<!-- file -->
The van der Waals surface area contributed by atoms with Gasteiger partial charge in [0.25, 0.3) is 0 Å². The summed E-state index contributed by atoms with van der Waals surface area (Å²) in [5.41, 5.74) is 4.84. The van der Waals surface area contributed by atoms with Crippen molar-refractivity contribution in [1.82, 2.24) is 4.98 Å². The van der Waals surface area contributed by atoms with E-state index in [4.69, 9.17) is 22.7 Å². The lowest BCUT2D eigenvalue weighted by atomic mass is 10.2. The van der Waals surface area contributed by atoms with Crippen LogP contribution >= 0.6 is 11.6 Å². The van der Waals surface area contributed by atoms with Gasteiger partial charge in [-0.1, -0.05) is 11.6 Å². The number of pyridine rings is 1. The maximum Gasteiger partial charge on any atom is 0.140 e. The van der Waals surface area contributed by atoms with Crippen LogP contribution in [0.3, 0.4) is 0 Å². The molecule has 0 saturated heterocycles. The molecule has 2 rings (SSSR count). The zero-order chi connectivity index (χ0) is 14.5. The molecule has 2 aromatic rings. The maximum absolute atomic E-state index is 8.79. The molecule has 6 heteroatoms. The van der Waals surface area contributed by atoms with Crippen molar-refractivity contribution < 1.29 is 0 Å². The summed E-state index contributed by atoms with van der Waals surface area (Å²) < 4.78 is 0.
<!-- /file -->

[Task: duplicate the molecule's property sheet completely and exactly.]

The van der Waals surface area contributed by atoms with Gasteiger partial charge in [0.25, 0.3) is 0 Å². The summed E-state index contributed by atoms with van der Waals surface area (Å²) in [5.41, 5.74) is 4.84. The van der Waals surface area contributed by atoms with Crippen molar-refractivity contribution in [1.82, 2.24) is 4.98 Å². The van der Waals surface area contributed by atoms with E-state index in [4.69, 9.17) is 22.7 Å². The lowest BCUT2D eigenvalue weighted by atomic mass is 10.2. The van der Waals surface area contributed by atoms with Crippen LogP contribution >= 0.6 is 11.6 Å². The van der Waals surface area contributed by atoms with Gasteiger partial charge in [-0.1, -0.05) is 11.6 Å². The number of pyridine rings is 1. The maximum Gasteiger partial charge on any atom is 0.140 e. The van der Waals surface area contributed by atoms with Crippen LogP contribution in [0.3, 0.4) is 0 Å². The molecule has 0 saturated heterocycles. The molecule has 2 rings (SSSR count). The zero-order chi connectivity index (χ0) is 14.5. The molecule has 2 aromatic rings. The maximum absolute atomic E-state index is 8.79. The molecule has 6 heteroatoms. The van der Waals surface area contributed by atoms with Crippen molar-refractivity contribution < 1.29 is 0 Å². The summed E-state index contributed by atoms with van der Waals surface area (Å²) < 4.78 is 0.